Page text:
At their current weighting of 13.1%, Financials are at their lowest percentage of the S&P 500 since May 2009…. The bottom line here: either US large cap Financials are near a bottom relative to the S&P 500 (like June 2000) or markets are still in the midst of discounting something much worse (like 2009)…. The recent coupling of US to European Financials is troubling, because the American financial system is nominally better capitalized than the Eurozone’s. Markets don’t seem to care…. We will be closely watching how US large cap Financials trade into year-end…. If Financials continue to break down, that is very bad news indeed. And judging by the slew of analyst downgrades, the suffering is far from over.
- Atlantic Equities downgraded Goldman Sachs Group, slashing its price target.
- Keefe Bruyette & Woods downgraded Bank of America Corp. and Morgan Stanley.
- Morgan Stanley analyst Ken Zerbe wrote that the sector is prone to further weakness if economic fundamentals don’t improve. “The carefree days of rising rates and pristine credit quality could be coming to an end. We cannot ignore the growing risk of a bear credit market next year preceding a recession as well as the negative impact of weaker economic growth.”
When the bankers, themselves, are telling you, “It looks dismal for us,” you know the prognosis isn’t good! Joining the above chorus, Bank of America’s head of global rates says,
I Have Not Been This Worried Since 2008…. “We’ll have a $1 trillion budget deficit, a big fight over the debt ceiling, gridlock and the U.S. economy will be slowing at the same time…. That makes me very nervous.” (Zero Hedge)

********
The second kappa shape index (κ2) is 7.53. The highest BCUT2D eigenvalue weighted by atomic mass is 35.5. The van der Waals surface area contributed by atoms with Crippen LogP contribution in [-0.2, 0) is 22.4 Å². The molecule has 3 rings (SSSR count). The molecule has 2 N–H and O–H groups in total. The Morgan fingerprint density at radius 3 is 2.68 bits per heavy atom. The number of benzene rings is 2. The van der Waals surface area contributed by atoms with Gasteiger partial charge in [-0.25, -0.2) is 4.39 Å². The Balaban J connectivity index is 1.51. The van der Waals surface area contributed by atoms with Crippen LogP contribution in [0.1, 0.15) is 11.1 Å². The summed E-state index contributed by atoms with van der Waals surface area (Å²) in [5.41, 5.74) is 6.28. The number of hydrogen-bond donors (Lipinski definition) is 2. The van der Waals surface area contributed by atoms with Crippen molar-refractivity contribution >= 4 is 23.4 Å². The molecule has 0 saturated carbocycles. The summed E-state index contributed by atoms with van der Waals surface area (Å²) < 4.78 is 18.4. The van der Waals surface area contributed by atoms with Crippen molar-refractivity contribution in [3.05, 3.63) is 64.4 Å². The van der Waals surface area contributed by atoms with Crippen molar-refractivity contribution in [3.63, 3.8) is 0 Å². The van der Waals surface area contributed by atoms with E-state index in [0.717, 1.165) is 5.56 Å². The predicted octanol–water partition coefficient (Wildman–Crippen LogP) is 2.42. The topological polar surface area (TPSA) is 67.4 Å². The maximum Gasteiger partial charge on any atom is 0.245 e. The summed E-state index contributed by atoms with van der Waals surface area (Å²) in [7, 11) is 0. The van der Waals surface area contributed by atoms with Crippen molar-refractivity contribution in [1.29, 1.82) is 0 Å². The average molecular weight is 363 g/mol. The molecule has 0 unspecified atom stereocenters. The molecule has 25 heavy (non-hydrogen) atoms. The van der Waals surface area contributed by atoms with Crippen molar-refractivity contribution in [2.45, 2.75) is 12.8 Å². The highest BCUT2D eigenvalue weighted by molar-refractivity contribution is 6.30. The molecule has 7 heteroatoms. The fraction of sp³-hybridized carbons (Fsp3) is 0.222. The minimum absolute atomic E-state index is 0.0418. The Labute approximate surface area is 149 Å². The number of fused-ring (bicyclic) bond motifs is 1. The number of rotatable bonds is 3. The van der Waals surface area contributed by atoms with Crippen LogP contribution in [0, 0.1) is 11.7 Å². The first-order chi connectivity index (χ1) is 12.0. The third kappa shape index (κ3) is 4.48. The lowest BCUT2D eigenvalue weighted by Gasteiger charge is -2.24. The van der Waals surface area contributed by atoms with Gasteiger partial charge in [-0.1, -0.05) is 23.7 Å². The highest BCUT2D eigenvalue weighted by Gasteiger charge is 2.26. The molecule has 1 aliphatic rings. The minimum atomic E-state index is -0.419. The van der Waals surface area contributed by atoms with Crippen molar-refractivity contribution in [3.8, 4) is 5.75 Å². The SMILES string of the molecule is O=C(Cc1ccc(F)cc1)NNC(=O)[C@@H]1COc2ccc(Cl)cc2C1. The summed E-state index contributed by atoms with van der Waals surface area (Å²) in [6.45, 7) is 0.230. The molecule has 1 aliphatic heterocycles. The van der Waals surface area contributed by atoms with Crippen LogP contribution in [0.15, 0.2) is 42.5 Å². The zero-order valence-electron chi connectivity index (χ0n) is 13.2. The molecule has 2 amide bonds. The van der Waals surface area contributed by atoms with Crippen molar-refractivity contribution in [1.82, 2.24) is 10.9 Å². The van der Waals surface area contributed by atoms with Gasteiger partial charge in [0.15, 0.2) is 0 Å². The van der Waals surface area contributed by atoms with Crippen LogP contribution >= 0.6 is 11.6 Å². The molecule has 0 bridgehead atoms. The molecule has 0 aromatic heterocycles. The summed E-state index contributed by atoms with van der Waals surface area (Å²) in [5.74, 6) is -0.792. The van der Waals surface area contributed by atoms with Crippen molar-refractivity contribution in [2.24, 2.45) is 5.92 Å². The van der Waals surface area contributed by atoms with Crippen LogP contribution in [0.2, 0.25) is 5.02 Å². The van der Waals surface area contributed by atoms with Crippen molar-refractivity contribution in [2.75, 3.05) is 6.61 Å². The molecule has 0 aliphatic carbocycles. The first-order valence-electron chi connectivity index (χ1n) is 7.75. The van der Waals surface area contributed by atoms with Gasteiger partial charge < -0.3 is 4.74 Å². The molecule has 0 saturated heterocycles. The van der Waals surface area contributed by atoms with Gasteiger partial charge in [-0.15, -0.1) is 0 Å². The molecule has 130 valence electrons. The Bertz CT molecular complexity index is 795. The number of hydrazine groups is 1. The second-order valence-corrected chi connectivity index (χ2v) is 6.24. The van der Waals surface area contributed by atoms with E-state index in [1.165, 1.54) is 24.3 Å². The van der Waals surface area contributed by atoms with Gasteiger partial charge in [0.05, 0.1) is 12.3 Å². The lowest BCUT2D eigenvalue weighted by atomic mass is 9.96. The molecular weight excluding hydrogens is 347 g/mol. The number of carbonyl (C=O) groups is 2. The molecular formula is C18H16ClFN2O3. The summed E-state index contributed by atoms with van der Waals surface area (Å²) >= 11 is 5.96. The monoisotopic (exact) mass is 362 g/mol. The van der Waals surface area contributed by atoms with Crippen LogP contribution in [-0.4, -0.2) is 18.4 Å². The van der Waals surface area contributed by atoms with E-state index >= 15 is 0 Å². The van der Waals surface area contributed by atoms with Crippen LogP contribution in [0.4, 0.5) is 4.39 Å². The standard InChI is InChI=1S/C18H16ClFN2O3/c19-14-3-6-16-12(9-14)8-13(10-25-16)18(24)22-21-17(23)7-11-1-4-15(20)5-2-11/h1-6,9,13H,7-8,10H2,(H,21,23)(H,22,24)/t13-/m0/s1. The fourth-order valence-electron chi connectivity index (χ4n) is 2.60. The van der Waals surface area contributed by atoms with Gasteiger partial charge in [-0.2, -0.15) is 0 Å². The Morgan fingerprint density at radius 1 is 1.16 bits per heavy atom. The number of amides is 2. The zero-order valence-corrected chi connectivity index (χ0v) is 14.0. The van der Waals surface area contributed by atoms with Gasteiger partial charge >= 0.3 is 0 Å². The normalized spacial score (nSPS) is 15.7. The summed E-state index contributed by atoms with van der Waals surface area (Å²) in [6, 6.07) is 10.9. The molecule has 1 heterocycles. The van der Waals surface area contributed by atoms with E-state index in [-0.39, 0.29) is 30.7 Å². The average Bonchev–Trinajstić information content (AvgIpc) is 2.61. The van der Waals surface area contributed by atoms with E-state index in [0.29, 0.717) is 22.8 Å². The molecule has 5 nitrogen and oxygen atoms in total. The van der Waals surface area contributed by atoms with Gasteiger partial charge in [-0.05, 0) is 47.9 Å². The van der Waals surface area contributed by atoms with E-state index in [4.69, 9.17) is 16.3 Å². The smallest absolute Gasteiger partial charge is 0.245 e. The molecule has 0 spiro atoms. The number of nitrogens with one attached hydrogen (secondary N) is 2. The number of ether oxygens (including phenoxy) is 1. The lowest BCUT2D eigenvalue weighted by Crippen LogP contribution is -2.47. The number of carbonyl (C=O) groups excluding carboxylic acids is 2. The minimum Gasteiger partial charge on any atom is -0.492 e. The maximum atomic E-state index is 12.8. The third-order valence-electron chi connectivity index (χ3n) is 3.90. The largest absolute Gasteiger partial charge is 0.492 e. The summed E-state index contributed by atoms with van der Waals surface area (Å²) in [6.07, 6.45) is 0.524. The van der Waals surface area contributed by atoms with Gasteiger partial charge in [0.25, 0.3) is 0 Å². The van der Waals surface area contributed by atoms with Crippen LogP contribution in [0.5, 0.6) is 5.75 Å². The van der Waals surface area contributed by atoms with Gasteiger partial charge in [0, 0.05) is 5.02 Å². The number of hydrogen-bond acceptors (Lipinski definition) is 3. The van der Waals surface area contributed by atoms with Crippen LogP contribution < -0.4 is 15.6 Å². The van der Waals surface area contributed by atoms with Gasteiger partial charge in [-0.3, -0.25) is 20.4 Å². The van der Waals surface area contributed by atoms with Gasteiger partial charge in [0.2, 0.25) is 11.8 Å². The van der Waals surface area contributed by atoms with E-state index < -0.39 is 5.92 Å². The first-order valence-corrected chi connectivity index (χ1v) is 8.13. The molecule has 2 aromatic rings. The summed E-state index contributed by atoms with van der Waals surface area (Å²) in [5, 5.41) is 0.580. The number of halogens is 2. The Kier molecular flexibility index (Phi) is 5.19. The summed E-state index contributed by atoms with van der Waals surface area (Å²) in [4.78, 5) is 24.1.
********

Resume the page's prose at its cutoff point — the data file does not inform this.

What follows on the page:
The BofA head also notes that the big presidential 2020 election cycle will begin later in 2019 to where Democrats will be glad to let Trump take the blame upon himself (as he already did) for shutting down government. The tariff war could get worse. He “wouldn’t touch” his own area of specialty — emerging markets — “with a ten-foot pole.”
Eurobanks gone bonkers
This is what a race to the bottom looks like, and it is why the European Central Bank has decided all interest rate hikes are off the table … in the very least until next summer. (As if next summer is going to prove any better for them, but they continue to believe in themselves. You’d be a fool taken for the downhill ride if you believed in them. They may have infinite money supply, but they have very finite intelligence that measures out on the short end of the stick. If you poked a central banker’s brain up a gnat’s nostril, it’d rattle around like a bb in a box car.)